Have robots disintermediated your personal relationships? What a crazy question. Of course, not! you say. Before answering, ask yourself these three questions:
In the past month, have you:
Googled dating, marriage or other personal relationship advice?
Read articles on how to buy happiness?
Asked Siri – the iPhone’s personal assistance – to find business contacts for you?
Siri can now have two-way conversations. Robots are now helping us invest online, but can they replace your friends? Unwittingly, you may already have replaced friends, colleagues, and mentors with technology. For women who are less likely to ask for help from others, this is an unhealthy trend.
Women are cutting themselves off from humanitarian assistance. In personal relationships, this means not getting the real support – and hugs – we need. In work relationships, we are missing important networking and business opportunities. Did you know that an in-person meeting creates six times more contacts and positive business outcomes than a phone call?
Why is it so difficult for women to ask for help?
Asking people for help will become easier when you understand why you are afraid to ask for a helping hand, guidance, or a few words of advice. Do you recognize any of these women?
The Patriarchal Slave
Women are still held back by patriarchal restraints. Not long ago, a woman was expected to be married, stay at home, and not ask about the family finances. As a consequence, women who have broken free of this mould feel as if they must be completely independent. They must know how to fix the plumbing, juggle the after-school activities of the children, and manage the finances.
If the retirement savings account loses money one month, you are more likely to spend an evening online reading up on value versus growth funds. Why not ask your school chum who is now an investment manager out for lunch to discuss your investment strategy? As it turns out, he was looking for some marketing consulting advice from you – now you are part of a win-win relationship.
The Independent Women
Closely related to male-female stereotypes is the concept of the independent women as infallible. Independence and autonomy are valued as the ultimate achievements of the modern woman. The liberated woman has created a self-concept in which asking for aid is considered a weakness. We are always stronger when we are in mutually supportive relationships. When you experience a sickness, job loss, or other challenges, there is no valour in being alone and unable to cope – psychologically or financially. In business, smart women ask for help.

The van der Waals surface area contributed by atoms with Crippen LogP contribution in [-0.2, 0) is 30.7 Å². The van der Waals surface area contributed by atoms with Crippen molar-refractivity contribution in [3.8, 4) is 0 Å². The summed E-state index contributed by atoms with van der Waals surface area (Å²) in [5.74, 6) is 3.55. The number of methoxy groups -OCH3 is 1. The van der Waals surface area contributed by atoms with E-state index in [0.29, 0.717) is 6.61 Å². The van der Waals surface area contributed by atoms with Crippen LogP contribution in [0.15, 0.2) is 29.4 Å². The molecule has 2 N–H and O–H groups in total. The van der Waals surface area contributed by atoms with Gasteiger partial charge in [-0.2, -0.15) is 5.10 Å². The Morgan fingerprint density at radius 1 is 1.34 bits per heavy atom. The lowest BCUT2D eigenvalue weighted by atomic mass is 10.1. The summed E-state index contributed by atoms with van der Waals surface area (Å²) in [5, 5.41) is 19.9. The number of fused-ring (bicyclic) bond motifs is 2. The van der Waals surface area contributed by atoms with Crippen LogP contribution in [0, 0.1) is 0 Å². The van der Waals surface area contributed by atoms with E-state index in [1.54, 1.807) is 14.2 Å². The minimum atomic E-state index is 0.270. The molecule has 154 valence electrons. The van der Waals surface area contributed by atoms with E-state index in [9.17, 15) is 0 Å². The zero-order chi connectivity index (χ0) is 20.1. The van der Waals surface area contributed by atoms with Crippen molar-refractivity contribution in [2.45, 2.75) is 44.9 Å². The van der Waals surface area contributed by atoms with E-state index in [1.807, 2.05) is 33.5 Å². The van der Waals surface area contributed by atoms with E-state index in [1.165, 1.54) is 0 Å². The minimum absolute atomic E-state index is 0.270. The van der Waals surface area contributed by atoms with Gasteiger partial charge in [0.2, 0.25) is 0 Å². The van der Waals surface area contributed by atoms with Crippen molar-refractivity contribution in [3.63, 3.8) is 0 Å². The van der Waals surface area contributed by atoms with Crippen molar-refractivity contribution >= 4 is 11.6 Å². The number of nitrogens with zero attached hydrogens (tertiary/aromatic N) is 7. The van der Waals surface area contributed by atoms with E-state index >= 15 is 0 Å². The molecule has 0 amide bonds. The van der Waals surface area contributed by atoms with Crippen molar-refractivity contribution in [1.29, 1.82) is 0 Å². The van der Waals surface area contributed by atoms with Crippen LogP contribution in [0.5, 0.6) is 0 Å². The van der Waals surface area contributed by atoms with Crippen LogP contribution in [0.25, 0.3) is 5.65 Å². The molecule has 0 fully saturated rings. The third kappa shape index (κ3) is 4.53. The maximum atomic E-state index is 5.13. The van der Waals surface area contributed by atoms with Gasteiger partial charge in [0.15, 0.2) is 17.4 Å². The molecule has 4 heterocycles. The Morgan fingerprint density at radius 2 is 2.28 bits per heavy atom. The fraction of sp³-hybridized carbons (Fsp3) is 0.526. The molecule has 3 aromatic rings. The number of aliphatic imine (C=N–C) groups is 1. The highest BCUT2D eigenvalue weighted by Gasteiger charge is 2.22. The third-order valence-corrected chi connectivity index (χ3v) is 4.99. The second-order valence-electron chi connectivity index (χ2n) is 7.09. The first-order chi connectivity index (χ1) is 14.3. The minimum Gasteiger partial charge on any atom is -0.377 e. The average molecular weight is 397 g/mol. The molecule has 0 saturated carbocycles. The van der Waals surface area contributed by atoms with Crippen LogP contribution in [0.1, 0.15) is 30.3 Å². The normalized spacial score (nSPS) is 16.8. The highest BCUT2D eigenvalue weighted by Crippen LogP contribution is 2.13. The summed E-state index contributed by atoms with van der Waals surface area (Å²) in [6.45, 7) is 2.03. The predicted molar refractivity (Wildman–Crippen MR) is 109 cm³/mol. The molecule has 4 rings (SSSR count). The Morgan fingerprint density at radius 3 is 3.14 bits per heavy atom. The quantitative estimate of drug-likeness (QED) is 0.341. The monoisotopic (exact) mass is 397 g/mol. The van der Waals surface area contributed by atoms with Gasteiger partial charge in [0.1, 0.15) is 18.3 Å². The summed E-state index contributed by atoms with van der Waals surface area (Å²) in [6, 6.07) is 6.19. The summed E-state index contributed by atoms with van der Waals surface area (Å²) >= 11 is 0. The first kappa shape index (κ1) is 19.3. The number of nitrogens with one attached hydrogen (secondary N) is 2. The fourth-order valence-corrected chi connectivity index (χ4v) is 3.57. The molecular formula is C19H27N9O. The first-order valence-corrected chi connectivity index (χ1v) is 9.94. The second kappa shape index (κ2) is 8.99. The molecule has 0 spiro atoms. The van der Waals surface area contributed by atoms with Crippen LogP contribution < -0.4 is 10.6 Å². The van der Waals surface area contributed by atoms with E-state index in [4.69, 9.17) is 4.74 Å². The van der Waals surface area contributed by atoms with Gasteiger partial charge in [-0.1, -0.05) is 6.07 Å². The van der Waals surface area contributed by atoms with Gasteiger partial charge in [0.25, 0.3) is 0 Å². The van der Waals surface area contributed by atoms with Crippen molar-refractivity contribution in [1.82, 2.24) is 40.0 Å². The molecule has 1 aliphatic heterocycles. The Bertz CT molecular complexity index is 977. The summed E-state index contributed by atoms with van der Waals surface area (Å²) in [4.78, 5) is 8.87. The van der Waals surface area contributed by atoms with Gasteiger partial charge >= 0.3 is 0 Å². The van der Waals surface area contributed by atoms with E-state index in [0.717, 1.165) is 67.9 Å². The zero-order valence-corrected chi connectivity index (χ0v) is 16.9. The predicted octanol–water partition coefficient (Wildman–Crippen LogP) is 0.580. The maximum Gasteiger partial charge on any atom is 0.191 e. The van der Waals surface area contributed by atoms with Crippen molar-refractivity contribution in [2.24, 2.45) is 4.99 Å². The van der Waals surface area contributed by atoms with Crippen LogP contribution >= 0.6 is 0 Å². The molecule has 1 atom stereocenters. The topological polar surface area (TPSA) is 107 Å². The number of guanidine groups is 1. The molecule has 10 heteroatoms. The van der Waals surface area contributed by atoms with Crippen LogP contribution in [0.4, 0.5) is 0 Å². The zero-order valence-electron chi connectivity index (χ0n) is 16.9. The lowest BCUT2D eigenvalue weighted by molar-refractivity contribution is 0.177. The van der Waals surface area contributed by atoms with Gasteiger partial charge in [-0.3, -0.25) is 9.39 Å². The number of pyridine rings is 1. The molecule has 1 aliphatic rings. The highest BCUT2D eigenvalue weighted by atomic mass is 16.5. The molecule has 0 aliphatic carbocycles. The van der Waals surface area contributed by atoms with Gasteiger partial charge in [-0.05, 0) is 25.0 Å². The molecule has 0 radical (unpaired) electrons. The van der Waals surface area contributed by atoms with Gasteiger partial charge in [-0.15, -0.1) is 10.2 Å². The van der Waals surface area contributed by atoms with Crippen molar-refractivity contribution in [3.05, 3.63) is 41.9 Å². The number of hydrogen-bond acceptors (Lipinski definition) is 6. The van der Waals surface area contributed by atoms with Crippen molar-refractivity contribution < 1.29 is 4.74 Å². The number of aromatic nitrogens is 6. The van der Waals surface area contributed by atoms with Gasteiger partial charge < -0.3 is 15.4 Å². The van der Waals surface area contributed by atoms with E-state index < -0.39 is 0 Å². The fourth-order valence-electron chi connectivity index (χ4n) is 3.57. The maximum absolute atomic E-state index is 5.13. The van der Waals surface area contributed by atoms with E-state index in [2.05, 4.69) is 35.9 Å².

The Brave Soldier
Even the brave soldier needs advice, empathy, and a hug in difficult times. Only a good friend can deliver the inside joke that can make you laugh when you are at your lowest. Ask Siri to tell you a joke: I don’t think you’d understand a joke in my language. They’re not funny, anyway. Siri delivers a very cold response to someone who has a loved one in the hospital or has just lost a job due to the economy. Social connections trigger our social-emotional centre in our brain and make us feel better.
The Super Mummy
Even car companies promote this unrealistic mommy. She has an SUV to drive all the children in the neighbourhood to soccer games, her business associates to meetings, herself to yoga classes, and signs and refreshments to the charity run. There is nothing super mummy cannot do. There is never a Robin to her Batman. She can do everything by herself.
Why You Should Ask for Help
When you ask for aid, you:
- Confront your problems and fears to express and explain yourself. We often keep to ourselves to avoid having to open up and face our fears and anxieties.
- Develop socially and emotionally. Just like our children whom we teach how to play with others, adults need to continue to actively develop social-emotional learning.
- Receive not only help but also empathy and love; show gratitude towards those who help you; can reciprocate and help those who are helping you.
- Let go of unrealistic stereotypes of the super, independent and infallible woman.
People who are social and express gratitude towards others experience less depression and anxiety and more optimism. They develop a grateful brain. The ‘feel good’ neurotransmitter dopamine also increases.
Women are natural nurturers who have a need to take care of others. To be a good nurturer, you also need to let others nurture you.Recommend0 recommendationsPublished in